8. Priority Boarding- Yet another of the perks of being a frequent flyer or member of a credit card of an affiliated airline is that you can go through the priority security line. This can save tons of time, and the line tends to go more quickly because you are dealing with people who travel on a regular basis. I have a United card, and I have been able to glide through security at several airports around the world.

9. When in doubt, ask. Like I said before, rules change all the time, so if you aren't sure where your gate is or if you have to take your shoes off, ask someone. There are plenty of people who work there to ensure that things run smoothly. Asking ahead of time can mean the difference between making or missing your flight.

10. Assume that everything is going to take a long time and that you will be stopped and searched. This is a strange one, I know. Many airports institute random checks either at the gate or at the main security check points. I always have it in my head that I am going to get stopped and searched, so then when I don't it's like a great bonus.

Every airport is a little bit different, so be prepared for changes. Like in Honolulu for example, I had all of my liquids, electronics and shoes ready to go, but when I got past the drug sniffing dog they said to put it all back into my bags. They must have had some super scanner. For the most part though, you will have to follow all of the standard regulations.

Monday, April 14, 2014

My Thai: What I Loved About the Land of Smiles

I've written all of my specialty posts about the places I went and what it was like to be in a completely new part of the world. The only thing left is to break it down into the things I loved most, the distilled pieces of my experiences that will make me hop on a plane again at some random time in my life and sit suspended in the air for 24 hours.

This isn't a top 10 or top 20 because I didn't want to confine myself to a number. It's just a list of awesome things that if you should find yourself in the land of smiles, you should see, do or just immerse yourself in without asking too many questions.

Taxi driver playing American pop music when I arrived.

The sheer craziness of the Chatuchuk Market

The food

The atmosphere on the street in Bangkok at night

Ferry rides to islands that I thought I would only see in movies

Meeting interesting people like Emily and Tom the actors from London and James the circus performer who had just escaped from a silent meditation retreat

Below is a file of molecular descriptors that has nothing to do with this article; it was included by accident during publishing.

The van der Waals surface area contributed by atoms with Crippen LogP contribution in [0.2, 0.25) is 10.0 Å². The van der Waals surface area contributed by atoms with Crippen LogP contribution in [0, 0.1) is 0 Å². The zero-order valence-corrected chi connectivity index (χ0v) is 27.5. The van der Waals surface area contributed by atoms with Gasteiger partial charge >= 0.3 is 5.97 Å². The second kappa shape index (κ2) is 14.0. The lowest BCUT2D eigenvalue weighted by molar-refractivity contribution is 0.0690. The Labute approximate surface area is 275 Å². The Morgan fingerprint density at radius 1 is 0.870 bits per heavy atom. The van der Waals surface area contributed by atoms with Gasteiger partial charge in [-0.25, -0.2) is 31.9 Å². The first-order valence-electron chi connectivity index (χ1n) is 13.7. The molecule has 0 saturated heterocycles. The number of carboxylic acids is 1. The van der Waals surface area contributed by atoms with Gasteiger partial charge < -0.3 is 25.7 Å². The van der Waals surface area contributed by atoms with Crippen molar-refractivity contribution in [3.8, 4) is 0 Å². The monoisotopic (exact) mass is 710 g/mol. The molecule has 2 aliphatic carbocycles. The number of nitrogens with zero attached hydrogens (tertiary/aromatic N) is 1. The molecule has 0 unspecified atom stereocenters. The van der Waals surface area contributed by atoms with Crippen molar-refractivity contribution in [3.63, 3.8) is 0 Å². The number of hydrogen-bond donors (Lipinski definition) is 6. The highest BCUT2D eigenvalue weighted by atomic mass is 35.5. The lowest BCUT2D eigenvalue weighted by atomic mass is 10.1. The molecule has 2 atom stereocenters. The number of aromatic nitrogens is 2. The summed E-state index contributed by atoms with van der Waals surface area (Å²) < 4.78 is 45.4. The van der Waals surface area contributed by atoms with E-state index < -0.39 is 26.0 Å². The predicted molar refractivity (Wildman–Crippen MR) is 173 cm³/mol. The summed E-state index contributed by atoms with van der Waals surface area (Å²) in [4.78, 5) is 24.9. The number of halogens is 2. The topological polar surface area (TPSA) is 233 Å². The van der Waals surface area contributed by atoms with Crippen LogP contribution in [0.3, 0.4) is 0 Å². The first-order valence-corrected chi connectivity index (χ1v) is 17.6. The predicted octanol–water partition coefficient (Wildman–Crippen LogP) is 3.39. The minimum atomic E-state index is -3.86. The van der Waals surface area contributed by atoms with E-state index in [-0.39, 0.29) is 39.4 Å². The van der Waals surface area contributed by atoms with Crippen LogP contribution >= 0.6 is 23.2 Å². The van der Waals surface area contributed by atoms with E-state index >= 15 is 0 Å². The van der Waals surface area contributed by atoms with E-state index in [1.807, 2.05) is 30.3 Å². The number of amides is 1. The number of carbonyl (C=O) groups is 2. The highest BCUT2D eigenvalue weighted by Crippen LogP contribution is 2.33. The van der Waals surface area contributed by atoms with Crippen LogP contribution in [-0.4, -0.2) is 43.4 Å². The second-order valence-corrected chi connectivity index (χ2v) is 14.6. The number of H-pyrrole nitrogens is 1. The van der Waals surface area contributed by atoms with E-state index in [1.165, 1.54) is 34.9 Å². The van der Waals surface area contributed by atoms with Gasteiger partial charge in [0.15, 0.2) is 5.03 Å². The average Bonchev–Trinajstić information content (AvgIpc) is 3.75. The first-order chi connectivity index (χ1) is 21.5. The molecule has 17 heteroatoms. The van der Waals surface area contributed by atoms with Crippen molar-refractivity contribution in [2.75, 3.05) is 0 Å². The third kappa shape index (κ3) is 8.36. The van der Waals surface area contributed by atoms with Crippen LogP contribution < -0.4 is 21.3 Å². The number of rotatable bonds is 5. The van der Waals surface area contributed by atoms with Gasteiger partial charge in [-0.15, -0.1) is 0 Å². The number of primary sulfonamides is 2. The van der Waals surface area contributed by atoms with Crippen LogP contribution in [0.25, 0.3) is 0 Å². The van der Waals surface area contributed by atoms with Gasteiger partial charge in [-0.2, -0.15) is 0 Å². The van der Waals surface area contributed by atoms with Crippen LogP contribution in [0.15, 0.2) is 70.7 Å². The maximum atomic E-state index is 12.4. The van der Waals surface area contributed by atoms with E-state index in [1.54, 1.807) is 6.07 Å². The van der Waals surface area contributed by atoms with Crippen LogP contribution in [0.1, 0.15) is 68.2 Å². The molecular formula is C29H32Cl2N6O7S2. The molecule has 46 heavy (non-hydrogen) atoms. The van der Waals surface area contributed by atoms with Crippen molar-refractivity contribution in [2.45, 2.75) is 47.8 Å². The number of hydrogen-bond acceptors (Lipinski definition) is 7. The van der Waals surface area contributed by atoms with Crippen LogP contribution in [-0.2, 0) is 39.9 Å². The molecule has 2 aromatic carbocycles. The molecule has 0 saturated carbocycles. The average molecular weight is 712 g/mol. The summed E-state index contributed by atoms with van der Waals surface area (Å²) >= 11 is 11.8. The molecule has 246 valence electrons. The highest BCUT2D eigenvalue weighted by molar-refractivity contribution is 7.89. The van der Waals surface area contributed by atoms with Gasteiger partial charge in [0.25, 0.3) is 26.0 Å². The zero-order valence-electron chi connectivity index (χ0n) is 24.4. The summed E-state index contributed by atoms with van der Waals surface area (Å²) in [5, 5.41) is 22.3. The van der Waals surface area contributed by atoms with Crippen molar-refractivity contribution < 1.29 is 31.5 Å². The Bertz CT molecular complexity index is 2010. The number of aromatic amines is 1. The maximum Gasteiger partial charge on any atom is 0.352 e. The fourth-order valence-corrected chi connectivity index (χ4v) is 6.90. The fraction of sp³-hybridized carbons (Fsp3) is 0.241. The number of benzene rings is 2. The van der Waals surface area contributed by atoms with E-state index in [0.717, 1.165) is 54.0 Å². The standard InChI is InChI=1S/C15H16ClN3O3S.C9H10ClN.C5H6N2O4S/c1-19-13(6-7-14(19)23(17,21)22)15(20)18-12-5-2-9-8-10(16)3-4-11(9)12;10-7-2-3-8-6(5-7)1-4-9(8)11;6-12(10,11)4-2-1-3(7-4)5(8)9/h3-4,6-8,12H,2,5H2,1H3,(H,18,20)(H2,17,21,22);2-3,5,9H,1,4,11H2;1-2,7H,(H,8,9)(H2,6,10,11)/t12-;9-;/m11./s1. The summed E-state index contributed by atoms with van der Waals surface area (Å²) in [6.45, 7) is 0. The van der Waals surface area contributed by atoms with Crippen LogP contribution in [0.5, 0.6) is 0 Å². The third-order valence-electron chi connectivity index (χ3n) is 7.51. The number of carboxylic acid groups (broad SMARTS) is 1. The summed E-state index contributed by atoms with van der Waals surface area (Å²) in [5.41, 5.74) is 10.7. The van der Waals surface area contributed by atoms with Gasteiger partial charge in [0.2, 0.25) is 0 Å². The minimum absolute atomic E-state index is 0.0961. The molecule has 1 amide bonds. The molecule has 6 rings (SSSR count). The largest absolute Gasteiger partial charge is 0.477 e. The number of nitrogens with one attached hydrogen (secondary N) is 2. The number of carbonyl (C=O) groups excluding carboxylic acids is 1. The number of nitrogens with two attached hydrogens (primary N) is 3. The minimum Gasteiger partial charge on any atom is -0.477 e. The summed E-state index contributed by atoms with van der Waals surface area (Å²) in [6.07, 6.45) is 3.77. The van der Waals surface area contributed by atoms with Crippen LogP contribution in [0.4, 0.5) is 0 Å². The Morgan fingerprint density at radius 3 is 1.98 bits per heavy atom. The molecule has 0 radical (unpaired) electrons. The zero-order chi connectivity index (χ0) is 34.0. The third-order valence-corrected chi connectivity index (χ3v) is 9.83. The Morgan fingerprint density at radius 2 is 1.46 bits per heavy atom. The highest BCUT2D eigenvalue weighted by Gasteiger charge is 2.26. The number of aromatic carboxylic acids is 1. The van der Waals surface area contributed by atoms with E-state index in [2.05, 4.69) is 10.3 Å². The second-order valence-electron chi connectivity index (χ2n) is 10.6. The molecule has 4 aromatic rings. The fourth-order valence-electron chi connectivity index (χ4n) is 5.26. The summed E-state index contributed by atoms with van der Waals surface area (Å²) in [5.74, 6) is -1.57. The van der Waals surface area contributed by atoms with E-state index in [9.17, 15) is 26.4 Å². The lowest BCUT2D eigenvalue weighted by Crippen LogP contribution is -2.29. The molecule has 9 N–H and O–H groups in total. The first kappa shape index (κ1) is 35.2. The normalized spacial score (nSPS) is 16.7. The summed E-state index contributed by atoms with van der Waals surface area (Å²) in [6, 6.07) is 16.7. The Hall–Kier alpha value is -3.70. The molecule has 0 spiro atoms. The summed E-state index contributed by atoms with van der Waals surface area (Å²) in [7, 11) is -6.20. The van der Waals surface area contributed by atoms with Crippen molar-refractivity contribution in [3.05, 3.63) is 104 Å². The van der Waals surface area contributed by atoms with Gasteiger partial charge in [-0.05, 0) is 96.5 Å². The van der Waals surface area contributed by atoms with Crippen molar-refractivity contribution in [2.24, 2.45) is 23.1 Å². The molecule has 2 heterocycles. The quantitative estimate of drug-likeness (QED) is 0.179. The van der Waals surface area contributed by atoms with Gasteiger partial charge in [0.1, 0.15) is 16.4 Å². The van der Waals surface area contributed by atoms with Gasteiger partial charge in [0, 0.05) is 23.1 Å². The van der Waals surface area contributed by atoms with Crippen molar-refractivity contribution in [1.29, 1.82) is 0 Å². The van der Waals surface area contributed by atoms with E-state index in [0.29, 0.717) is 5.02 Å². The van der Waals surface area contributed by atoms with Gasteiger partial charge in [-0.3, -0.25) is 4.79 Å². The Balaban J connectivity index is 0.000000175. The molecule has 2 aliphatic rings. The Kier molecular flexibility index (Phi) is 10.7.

Writing early every morning in Thailand!

Street food that I wish I had eaten more of

Coconut water out of a fresh coconut

Finding quiet among the crazy

Learning how to cook Thai food from experts

The overnight bus

Sunset on the barge on the way back to Bangkok

Sunrise on the overnight train

Tuk tuks

The food

Massages that cost less than $10

The guy in Chinatown who gave me lots of advice and sent me on an adventure

Khlong rides

Mountain views from the Jungle Club

The lady selling a pile of chicken on the overnight train

Watching a little boy create a wood carving

Every sight and every sound was something new and exciting

And did I mention the food?

But the thing I love most about travel, solo travel in particular is that I became a little braver, learned a little more about how little I know and discovered a great enthusiasm for a new part of the world.


Thursday, April 10, 2014

All Massages are Not Created Equal

I thought that today, to usher in the weekend, I would write about a couple of the massages I have gotten throughout my travels. If you know me, you know that I am always in search of a good one for my tricky neck trouble. Here's a review of the ones I got in Thailand, and a little bit of trauma from Bulgaria.

One of the big draws of a trip to Thailand is the Thai massage. On every street there are all sorts of places, some nicer than others where you can get one of these famous rub downs. I had three while I was there, two in Bangkok and one in Koh Phangan. All three were very different. I felt like Goldilocks and each massage was a visit to a bear's house. The first was my most expensive, at the Ambassador Hotel. It was a lovely experience where I was given very large pants to put on (which I needed assistance with), and I got a nice massage with a cup of lemongrass tea to enjoy in the lobby. It had all of the normal stretching and cracking that you get, but it was too soft for what I needed on my neck. The next one was at a very cheap no name place on the same street as my hostel. This one was incredibly painful; I felt like I was being beaten up. It was terrible; the lady was digging her elbows into my spine, ouch. Reluctant to put myself through that again, I headed to the islands. I ended up having a few free hours in Koh Phangan before my ferry, so I found my way to a spa in town. I’m so glad I did because that is where I had my best massage. I got to wear the enormous comfy pants that I developed a fondness for, the facilities were clean and well decorated, I got a cup of lemongrass tea at the end and it was a fabulous massage. Phangan Leela Spa was the perfect mix of stretching, and massage, and there were no elbows in my spine which is always helpful. It was sort of a shame that I had to leave the island after finding something so fantastic. But alas, all good things must come to an end.